Chapter 3. Psychological Science
3.4 Chapter Summary
Psychologists study the behaviour of both humans and animals in order to understand and improve the quality of human lives.
Psychological research may be either basic or applied in orientation. Basic research and applied research inform each other, and advances in science occur more rapidly when both types of research are conducted.
The results of psychological research are reported primarily in research reports in scientific journals. These research reports have been evaluated, critiqued, and improved by other scientists through the process of peer review.
The methods used by scientists have developed over many years and provide a common framework through which information can be collected, organized, and shared.
The scientific method is the set of assumptions, rules, and procedures that scientists use to conduct research. In addition to requiring that science be empirical, the scientific method demands that the procedures used be objective, or free from personal bias.
Scientific findings are organized by theories, which are used to summarize and make new predictions, but theories are usually framed too broadly to be tested in a single experiment. Therefore, scientists normally use the research hypothesis as a basis for their research.
Scientists use operational definitions to turn the ideas of interest — conceptual variables — into measured variables.
Decisions about whether psychological research using human and animals is ethical are made using established ethical codes developed by scientific organizations and on the basis of judgments made by the local Ethical Review Board. These decisions are made through a cost-benefit analysis designed to protect human participants, in which the costs to human participants are compared with the benefits. If the potential costs of the research appear to outweigh any potential benefits that might come from it, then the research should not proceed.
Descriptive research is designed to provide a snapshot of the current state of affairs. Descriptive research allows the development of questions for further study but does not assess relationships among variables. The results of descriptive research projects are analyzed using descriptive statistics.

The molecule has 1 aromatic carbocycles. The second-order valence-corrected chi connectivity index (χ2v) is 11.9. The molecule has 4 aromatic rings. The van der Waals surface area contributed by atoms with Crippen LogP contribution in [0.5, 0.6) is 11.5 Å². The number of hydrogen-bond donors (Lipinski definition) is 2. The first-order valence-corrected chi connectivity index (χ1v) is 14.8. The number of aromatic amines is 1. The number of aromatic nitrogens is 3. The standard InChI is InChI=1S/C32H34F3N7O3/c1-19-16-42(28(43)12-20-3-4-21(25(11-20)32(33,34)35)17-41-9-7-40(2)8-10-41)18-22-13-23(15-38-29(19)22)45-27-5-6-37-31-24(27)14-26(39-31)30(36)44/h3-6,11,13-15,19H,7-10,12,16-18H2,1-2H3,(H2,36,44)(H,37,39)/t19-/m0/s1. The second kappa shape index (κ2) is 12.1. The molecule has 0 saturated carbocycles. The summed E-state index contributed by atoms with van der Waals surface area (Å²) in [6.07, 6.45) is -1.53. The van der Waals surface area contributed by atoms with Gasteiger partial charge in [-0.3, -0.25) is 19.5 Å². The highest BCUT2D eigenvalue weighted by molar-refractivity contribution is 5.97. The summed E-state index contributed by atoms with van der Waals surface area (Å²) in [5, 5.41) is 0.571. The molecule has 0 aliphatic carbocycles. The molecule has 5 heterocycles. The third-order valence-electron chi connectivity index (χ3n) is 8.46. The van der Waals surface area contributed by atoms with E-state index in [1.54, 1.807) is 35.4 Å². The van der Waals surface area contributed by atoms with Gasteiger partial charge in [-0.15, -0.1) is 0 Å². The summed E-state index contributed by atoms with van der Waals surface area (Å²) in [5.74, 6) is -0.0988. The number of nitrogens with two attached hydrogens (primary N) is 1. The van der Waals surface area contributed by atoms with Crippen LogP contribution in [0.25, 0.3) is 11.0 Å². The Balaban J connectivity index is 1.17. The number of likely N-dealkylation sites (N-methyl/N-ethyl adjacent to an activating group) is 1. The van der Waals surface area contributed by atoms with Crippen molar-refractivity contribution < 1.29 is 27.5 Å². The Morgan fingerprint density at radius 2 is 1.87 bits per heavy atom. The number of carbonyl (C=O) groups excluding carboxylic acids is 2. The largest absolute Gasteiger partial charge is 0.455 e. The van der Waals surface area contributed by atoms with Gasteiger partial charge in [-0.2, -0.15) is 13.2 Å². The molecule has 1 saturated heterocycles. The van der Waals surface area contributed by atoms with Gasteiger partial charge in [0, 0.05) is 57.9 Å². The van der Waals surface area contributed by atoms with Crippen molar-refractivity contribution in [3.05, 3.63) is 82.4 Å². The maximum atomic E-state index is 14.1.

Correlational research assesses the relationships between and among two or more variables. It allows making predictions but cannot be used to draw inferences about the causal relationships between and among the variables. Linear relationships between variables are normally analyzed using the Pearson correlation coefficient.
The goal of experimental research is to assess the causal impact of one or more experimental manipulations on a dependent variable. Because experimental research creates initial equivalence among the participants in the different experimental conditions, it allows drawing conclusions about the causal relationships among variables. Experimental designs are not always possible because many important variables cannot be experimentally manipulated.
Because all research has the potential for invalidity, research never “proves” a theory or hypothesis.
Threats to construct validity involve potential inaccuracies in the measurement of the conceptual variables.
Threats to statistical conclusion validity involve potential inaccuracies in the statistical testing of the relationships among variables.
Threats to internal validity involve potential inaccuracies in assumptions about the causal role of the independent variable on the dependent variable.
Threats to external validity involve potential inaccuracy regarding the generality of observed findings.
Informed consumers of research are aware of the strengths of research but are also aware of its potential limitations.